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Another CEO resigns from Trump's advisory board over Charlottesville violence

21 August 2017
Another CEO resigns from Trump's advisory board over Charlottesville violence

"I am appreciative of the opportunity to have served, but have made a decision to step down from the council", Plank said in a statement on Twitter.

At a press conference Tuesday, Trump said he would replace those who quit his council of manufacturing executives. "The first group that has exhibited unambiguous moral leadership, though not all equally and not all proportionally, are America's leading CEOs".

The exchange lit up social media early Monday, with many people lauding Frazier and blasting the president.

He declared in a statement on Twitter that there was "no room for hatred, racism or bigotry" at his company. Others, including IL companies Boeing and Caterpillar, were essentially silent.

Frazier is not the first executive to resign from advisory councils serving Trump.

Austan Goolsbee, the former chief economist for President Barack Obama, said the departures suggest the president's response to the violence in Charlottesville could alienate those who work for the companies, and those who buy the products and services that they sell.

Intel's CEO has become the latest executive to quit one of President Trump's business councils after the president's reaction to the deadly white supremacist rally in Charlottesville, Virginia, over the weekend.

The conundrum unfolded in days and likely led to some sleepless nights for the CEOs.

In a weird press conference, Trump said that not all of the protesters in Charlottesville "were white supremacists by any stretch" and said the "alt-left" counter-protesters were "very, very violent".

Plank on Monday night resigned from Trump's advisory jobs panel after the president was widely criticized for not quickly denouncing racist groups.

Every single CEO who continues to serve on Trump's manufacturing council needs to keep this mind if they choose to associate with this president. Promoting American manufacturing should not be a political issue.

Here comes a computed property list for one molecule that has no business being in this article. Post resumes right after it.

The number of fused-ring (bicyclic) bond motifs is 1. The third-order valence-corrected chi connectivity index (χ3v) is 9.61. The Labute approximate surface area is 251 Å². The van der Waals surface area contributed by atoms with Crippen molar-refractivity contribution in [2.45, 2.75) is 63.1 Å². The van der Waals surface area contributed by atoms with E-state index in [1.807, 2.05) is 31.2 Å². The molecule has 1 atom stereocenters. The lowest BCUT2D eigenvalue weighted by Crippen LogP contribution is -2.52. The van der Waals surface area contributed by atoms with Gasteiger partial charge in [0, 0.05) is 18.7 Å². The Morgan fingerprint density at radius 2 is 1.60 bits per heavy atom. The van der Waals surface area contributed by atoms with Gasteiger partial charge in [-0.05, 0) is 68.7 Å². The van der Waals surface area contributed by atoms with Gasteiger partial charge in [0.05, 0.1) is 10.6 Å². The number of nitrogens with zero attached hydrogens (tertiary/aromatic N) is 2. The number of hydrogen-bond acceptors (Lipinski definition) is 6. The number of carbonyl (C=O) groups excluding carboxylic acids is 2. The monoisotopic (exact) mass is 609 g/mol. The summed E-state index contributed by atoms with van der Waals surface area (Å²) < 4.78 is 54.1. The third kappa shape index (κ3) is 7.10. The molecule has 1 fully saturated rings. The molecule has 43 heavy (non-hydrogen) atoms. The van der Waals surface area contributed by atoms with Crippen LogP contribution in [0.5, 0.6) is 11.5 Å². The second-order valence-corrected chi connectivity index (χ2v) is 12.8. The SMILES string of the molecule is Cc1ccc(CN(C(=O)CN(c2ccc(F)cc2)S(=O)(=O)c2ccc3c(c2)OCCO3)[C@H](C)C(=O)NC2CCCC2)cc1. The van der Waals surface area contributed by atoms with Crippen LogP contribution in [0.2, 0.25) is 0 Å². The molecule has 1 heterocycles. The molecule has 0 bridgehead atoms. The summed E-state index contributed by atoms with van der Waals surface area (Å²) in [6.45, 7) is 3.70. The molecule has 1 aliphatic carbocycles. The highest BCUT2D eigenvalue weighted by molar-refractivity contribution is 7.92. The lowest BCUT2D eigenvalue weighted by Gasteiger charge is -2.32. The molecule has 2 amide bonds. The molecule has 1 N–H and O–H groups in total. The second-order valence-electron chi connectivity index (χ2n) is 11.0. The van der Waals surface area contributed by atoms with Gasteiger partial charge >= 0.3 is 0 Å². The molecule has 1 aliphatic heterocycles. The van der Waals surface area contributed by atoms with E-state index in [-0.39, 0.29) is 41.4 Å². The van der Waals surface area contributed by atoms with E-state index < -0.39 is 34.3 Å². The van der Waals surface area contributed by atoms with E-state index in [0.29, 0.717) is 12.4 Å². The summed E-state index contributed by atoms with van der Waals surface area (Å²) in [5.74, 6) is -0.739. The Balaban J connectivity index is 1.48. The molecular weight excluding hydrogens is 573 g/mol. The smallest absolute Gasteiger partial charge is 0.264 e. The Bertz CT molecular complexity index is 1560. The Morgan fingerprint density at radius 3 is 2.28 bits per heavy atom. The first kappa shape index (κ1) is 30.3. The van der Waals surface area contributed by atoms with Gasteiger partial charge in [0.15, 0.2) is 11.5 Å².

Trump fired back an hour after Frazier's announcement.

He's following in the footsteps of Merck CEO Ken Frazier, Under Armour CEO Kevin Plank and Intel CEO Brian Krzanich.

The manufacturing jobs council had 28 members initially, but it has shrunk since it was formed earlier this year as executives retire, are replaced, or, as with Frazier and Musk, resign.

IL participants included Dennis Muilenburg of Chicago-based Boeing and Doug Oberhelman, who retired this year from Peoria-based Caterpillar. Boeing exclusively told Fox Business News that its CEO Dennis Muilenberg will remain on the council. His statement did not reference President Trump.

Meanwhile, Under Armour's Kevin Plank talked about joining the council because it was important to have an active seat at the table, but added that "Under Armour engages in innovation and sports, not politics".

"Racism is evil. And those who cause violence in its name are criminals and thugs, including the KKK, neo-Nazis, white supremacists and other hate groups that are repugnant to everything we hold dear as Americans", he said from the White House.

"It was personal, not necessarily policy related", Eaton said of CEOs.

SpaceX founder Elon Musk and Disney CEO Robert Iger bowed out of their respective positions when Trump said he would pull the US out of the Paris climate agreement. Immelt and GE can participate in dozens of other ways in the debate about economic growth (goodness knows they have paid lobbyists) without attending a powerless advisory council that has no discernible influence on Trump when it comes to immigration, health care, climate change or infrastructure.

The Justice Department has launched a civil rights inquiry into the incident, and the driver, a 20-year-old OH man who was said to have had a history of neo-Nazi beliefs, has been charged with second-degree murder.

Big business is aligned with the political establishment that gave many of them a revenue stream from big government.

Trump for the first time mentioned Heather Heyer by name as he paid tribute to the woman killed by the vehicle.